Monday, January 18, 2010

The profane Mr. Brooks...

Charles Timothy Brooks (June 20, 1813 – June 14, 1883) was born in Salem MA, educated at the Harvard Divinity School and served for many years the Unitarian Church in Newport, RI.  He was a writer, poet and important translator (especially of German literature.)  I came across this "anecdote" this morning and was quite taken with it. It comes from an 1883 "Unity" article (Unity's masthead declared itself for "Freedom, Fellowship and Character in Religion." Based in Chicago, it was founded by Jenkin Lloyd Jones and William Channing Gannett as a "organ of western radicalism.)  More in the next couple of days from the profane Mr.  Brooks: 

"Is Profanity Ever Justifiable?—The death of the Rev. Charles T. Brooks, of Newport, R. I., recalls a little anecdote about him. At a tea-party, given by a member of the Rev. Dr. Thayer's church a few years ago, a lady playfully remonstrated with Dr. Thayer for his intimacy with the Unitarian divine. " It is true," said Dr. Thayer," that Mr. Brooks and I are very good friends and that I am really very fond of him. He is a most delightful companion, and we often go fishing together. To-day, however, while we were on the fishing-ground, he shocked me by a little exhibition of profanity." "Profanity!" exclaimed the orthodox sister, " you don't really mean that Mr. Brooks is profane ?" " I must confess that he was somewhat so to-day," said good Dr. Thayer. " You see, it happened thus: we were at anchor with our lines out, Brother Brooks, the skipper, and I, when, after some tedious waiting, the skipper cried out: 'I had a d -n good bite then'; whereupon my Brother Brooks quickly responded: 'So did I!"—"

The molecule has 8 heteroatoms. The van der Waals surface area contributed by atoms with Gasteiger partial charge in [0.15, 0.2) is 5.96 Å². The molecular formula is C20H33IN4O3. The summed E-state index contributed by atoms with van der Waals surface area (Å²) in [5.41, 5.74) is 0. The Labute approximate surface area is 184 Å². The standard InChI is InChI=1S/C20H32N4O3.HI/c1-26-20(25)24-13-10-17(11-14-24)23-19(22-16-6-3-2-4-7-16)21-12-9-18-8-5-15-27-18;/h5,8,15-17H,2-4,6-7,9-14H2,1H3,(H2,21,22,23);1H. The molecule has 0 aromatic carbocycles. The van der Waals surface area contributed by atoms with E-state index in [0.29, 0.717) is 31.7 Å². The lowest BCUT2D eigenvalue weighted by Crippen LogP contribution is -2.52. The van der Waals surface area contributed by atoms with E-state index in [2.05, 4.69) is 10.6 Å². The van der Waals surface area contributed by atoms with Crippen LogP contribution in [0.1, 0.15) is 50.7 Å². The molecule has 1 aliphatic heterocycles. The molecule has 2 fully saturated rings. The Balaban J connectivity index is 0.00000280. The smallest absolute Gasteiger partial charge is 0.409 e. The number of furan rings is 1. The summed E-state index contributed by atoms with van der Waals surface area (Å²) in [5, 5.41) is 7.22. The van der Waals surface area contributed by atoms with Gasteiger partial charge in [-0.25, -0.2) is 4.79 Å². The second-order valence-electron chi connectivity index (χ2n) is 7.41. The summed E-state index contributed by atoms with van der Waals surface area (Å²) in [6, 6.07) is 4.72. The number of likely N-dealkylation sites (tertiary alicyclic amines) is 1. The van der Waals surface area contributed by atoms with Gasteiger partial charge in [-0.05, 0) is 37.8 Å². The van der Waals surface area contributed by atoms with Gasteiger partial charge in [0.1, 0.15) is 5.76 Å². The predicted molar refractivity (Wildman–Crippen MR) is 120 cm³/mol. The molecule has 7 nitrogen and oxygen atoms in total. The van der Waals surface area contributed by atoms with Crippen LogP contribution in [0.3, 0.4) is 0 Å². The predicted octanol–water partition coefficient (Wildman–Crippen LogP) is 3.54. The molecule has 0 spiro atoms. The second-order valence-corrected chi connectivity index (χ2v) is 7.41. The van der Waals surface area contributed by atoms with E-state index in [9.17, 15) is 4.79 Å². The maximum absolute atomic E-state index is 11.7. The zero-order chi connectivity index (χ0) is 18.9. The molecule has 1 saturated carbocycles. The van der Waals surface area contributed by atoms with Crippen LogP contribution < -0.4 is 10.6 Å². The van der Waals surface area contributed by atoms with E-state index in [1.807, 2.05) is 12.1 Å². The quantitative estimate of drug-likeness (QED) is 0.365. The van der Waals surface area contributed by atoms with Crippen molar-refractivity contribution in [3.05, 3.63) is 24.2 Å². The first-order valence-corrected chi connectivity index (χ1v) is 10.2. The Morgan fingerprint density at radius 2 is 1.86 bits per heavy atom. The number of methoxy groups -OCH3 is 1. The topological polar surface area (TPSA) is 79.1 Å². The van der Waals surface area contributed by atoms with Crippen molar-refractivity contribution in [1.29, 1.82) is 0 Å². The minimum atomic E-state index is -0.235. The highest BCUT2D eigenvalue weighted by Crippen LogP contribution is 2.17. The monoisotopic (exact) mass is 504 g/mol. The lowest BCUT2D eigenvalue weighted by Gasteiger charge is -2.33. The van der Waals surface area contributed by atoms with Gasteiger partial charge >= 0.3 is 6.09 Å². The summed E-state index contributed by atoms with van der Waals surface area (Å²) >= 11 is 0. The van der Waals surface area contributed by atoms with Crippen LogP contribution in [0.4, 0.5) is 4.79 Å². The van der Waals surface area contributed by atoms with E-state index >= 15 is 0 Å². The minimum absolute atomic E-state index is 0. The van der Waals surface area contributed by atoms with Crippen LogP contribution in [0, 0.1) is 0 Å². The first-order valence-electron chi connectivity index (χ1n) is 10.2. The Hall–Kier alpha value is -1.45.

1 comment:

Anonymous said...

Excellent! Like the queen drinking from her fingerbowl.